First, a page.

Once the evidence is presented, the intersection between the options and the patient’s values and goals is explored (step 3, table 1). If a patient’s circumstances, values and goals were known prior to the initiation of SDM, the presentation of the options in step 2 should occur in that context. For example, if a patient lives alone and prioritises continued independence, the potential benefits and risks of each intervention are specifically presented with a reference to the likelihood of maintaining independence (eg, from successful treatment) or putting it at risk (eg, due to side effects). Regardless of prior knowledge of patient values, in step 3 a patient’s values as they specifically relate to the decision are explored. What is most important to the patient in this situation—expected functional recovery? Amount of risk? Cost?
Finally, a decision is made. Ideally, the patient makes the decision with the help of those friends or family members whom he or she has chosen for involvement. Sometimes patients prefer clinicians to make final decisions. In these circumstances, patients often still express a desire for participating in SDM,11 but request that the clinician select the best strategy after discussion. When the patient defers to clinicians, the burden is on the physician to target the decision to the patient’s stated values and goals, thus still using SDM to make the best individualised decision for that patient in that circumstance.
In many circumstances, particularly those encountered in the outpatient setting, re-evaluation is an important component of SDM. Anticipated ongoing benefits and risks may change based on the development of comorbidities; patients’ values and priorities may change based on their experiences with a medication or shifting life circumstances. In the outpatient clinic, for example, decisions regarding anticoagulation for secondary stroke prevention in the setting of atrial fibrillation should be reassessed over time. This is in contrast to certain acute stroke decisions, such as those regarding tissue plasminogen activator (t-PA), where the window for SDM is small, with little opportunity for re-evaluation.
Values and goals
Within SDM, values tied clearly to diagnostic or therapeutic options such as efficacy, toxicity, quality of life, convenience and cost are often emphasised.12 Other values and goals may also inform patient decisions, however, and these can be critical to SDM.13 Global values reflect life priorities or beliefs, which may be religious or cultural in origin; these values impact all decisions. Global values can also represent value traits, such as risk aversion or a desire to try the ‘new’ thing, which also influences approaches to decision-making.13 External values reflect a patient’s choice to consider others’ values and preferences when making a decision.13 This occurs in Western cultures but may be more important in other cultures, such as in mainland China where family involvement in decision-making can reflect mutual benevolence and the Confucian ideal of family harmony,14 or places like Pakistan where the norm is family–doctor–patient triadic decision-making.15 Finally, situational values reflect context-specific factors that influence a decision differently now than in the past or future, such as an upcoming event (eg, a wedding) that may impact how long a patient is willing to remain in the hospital or rehabilitation.13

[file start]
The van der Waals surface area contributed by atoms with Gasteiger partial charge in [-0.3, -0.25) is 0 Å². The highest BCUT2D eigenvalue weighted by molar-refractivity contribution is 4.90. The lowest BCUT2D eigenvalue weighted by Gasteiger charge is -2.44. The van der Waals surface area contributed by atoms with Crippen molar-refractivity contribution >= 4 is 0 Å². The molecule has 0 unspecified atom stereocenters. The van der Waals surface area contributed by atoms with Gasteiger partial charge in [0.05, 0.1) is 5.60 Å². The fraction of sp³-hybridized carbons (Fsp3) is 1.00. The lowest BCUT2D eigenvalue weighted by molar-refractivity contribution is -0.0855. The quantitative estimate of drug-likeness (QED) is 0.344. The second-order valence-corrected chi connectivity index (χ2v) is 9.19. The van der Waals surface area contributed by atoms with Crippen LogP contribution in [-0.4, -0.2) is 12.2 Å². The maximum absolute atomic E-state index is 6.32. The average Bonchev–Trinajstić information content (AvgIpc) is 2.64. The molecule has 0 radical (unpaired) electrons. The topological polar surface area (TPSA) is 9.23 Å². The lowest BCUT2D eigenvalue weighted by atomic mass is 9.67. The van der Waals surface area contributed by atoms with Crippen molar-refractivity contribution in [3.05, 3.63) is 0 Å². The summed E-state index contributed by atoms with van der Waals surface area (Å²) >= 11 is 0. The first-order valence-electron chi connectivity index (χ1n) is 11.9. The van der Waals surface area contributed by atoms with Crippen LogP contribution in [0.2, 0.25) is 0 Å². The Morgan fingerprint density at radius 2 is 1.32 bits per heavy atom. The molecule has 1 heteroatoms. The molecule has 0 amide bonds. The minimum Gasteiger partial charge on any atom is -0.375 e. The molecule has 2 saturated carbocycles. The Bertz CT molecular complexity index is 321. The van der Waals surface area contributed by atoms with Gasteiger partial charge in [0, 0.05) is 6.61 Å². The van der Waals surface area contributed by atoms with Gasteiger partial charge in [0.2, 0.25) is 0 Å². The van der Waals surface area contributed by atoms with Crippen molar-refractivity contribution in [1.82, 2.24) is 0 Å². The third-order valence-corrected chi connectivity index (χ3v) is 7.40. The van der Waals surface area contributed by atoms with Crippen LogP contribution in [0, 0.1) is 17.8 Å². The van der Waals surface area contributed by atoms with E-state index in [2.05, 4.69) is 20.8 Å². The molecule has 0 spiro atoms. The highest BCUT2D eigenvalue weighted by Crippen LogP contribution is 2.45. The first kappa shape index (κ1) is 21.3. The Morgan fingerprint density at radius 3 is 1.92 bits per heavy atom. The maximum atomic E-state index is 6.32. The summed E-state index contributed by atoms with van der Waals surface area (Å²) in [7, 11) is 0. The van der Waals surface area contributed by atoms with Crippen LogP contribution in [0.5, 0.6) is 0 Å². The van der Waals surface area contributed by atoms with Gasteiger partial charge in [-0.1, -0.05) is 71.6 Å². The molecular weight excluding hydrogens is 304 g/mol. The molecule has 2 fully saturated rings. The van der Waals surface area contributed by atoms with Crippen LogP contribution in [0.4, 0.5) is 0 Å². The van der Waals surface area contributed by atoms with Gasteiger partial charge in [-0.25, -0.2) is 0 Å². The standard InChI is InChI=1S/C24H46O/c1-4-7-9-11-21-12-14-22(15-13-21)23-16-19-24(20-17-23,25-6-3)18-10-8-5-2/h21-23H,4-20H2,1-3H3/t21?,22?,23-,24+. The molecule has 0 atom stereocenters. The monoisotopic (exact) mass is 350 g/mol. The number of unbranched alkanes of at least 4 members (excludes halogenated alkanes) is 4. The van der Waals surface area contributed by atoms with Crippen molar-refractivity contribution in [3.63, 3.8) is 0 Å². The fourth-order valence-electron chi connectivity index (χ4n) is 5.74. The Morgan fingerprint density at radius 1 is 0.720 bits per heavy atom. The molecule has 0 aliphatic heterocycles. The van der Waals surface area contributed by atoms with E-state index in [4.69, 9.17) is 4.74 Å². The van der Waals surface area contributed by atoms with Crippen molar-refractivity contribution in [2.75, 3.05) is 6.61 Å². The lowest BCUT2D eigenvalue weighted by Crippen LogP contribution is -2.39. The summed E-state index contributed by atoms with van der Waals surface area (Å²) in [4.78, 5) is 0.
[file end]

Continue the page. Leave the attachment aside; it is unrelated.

The role of evidence-based medicine
Although SDM is often emphasised in discussions of personalised and patient-centred care, it is critical to note that this process relies on evidence-based medicine. Evidence-based medicine is foundational to step 2 of SDM (table 1), where patients, families and clinicians discuss the evidence (or uncertainty/lack of evidence) of benefits and harms for each potential option. It is only by knowing the available evidence that patients and families can make informed decisions. To present this evidence, clinicians can reference original research or use tools such as DAs, systematic reviews or evidence-based guidelines, each of which summarises known evidence in response to a specific question or choice.
SDM and stroke
Most recent publications on SDM in stroke care focus on oral anticoagulation for stroke prevention in atrial fibrillation.16–20 This is a decision where SDM clearly plays an important role given differences in individual risks based on comorbidities, multiple options with different potential benefits, risks, costs and time requirements (eg, for international normalized ratio [INR] monitoring), and obvious value assessments relating to potential outcomes such as stroke and bleeding.